I have a 1975 Saab V4 with frewheel in itīs gearbox making "pulse & glide" nice and easy. Having the engine idling for perhaps 1/3 of the time is offcourse a waste of fuel but turning it off every cycle adds a lot of wear to the starter. Using the clutch to start the engine is possible but would add tedious operations since I have to lock/unlock the frewheel.
The perfect solution would be to have a durable and efficient starter, preferably combined with an alternator. I come to think about the 1950īs dynastart in smaller vehicles, as well as modern hybrid systems.
So how to design a modern DIY dynastart to any average car? I see two solutions: Add a suitable starter/alternator to the crankshaft via a toothed belt instead of the standard alternator, or re-designing the flywheel to become a modern brushless dynastart.
The first solution is probably the easiest. A good quality DC-motor from a forklift or golfcar with proper gear ratio should also make a good dynamo with help from a bunch of relays, rectifier diodes and a switch-mode power converter. A possible problem is that there may be a need for different gearing when changing from starter to dynamo mode.
The second solution have about the same need for special electronics as above but also involves a lot of machining in the workshop. On the other hand a brushless design with a permanent magnet rotor will never wear out, have a minimum of losses, weigh less in total and see no broblem with gear ratio.
With english as my secondary language and with text only I find it difficult to describe how I imagine the mechanical design but Iīll give it a try:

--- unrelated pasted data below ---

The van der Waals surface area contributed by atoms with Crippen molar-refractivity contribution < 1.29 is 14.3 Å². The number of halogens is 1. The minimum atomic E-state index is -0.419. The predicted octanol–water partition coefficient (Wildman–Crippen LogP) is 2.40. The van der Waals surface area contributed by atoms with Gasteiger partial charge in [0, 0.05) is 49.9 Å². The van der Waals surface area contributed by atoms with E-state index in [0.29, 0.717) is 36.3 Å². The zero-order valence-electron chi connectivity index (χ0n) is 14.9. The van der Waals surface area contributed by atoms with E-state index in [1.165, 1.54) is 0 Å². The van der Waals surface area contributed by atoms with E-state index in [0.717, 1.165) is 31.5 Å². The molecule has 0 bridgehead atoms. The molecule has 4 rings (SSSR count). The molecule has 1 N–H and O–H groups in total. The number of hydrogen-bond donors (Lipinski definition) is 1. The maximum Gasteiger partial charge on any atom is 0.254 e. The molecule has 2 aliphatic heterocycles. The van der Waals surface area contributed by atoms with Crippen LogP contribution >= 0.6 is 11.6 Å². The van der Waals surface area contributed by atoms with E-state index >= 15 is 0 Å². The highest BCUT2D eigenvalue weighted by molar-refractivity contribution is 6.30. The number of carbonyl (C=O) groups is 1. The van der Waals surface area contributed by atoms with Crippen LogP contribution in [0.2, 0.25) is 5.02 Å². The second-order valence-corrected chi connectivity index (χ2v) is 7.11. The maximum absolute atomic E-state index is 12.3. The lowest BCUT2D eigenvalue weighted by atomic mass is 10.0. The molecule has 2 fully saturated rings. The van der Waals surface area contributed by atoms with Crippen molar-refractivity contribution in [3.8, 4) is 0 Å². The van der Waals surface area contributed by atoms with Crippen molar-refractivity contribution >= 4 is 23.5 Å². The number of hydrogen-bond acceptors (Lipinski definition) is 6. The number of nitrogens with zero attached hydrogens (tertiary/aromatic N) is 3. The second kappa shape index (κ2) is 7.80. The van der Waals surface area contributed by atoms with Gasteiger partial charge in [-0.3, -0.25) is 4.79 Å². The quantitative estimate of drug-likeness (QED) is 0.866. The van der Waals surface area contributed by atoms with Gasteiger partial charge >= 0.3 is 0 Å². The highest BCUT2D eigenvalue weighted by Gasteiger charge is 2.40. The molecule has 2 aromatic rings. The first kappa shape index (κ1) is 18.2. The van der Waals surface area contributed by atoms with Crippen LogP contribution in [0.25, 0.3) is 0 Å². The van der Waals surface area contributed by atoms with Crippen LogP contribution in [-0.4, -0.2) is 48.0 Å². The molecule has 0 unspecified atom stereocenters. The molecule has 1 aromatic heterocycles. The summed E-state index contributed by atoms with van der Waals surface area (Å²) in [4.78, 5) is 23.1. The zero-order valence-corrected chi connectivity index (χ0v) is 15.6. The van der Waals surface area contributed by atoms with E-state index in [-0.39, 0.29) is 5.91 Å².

The flywheel is modified around itīs perimeter by milling out 5-10 wedge-shaped recesses where flat neodymium magnets can rest. A equal number of flat wedge-shaped pole-pieces from soft iron is lightly secured by stainless screws and spacers secured by glue. The flywheel is now converted to a strong multi-pole magnetic rotor! If the milling is done on the backside of the flywheel it may be possible to reduce the diameter without disturbing the clutch disc.
Around the flywheel is a stator made from soft iron sheet metal machined by EDM and wound with copper wire like any 3-phase electric motor/alternator. It would save a lot of work and cost to use the stator from a commercial electric motor but they are generally quite long compared to the diameter and will not fit between the engine block and gearbox.
I guess the solution above may be exactly what hybrid cars like Toyota Prius have but the question is how difficult it would be to make a DIY version of such a dynastarter? Long ago I made a series of successful and efficient 10W brushless 3-phase electric motors much like the description above but thereīs offcourse a big difference between 10W and perhaps 1kW...
Will such a design have a chance to fit in the narrow space on an average car? For my Saab I guess the "scrapheap challenge approach" with a golfcar or forklift motor is the only justifiable solution but itīs always nice to think about more sophisticated solutions...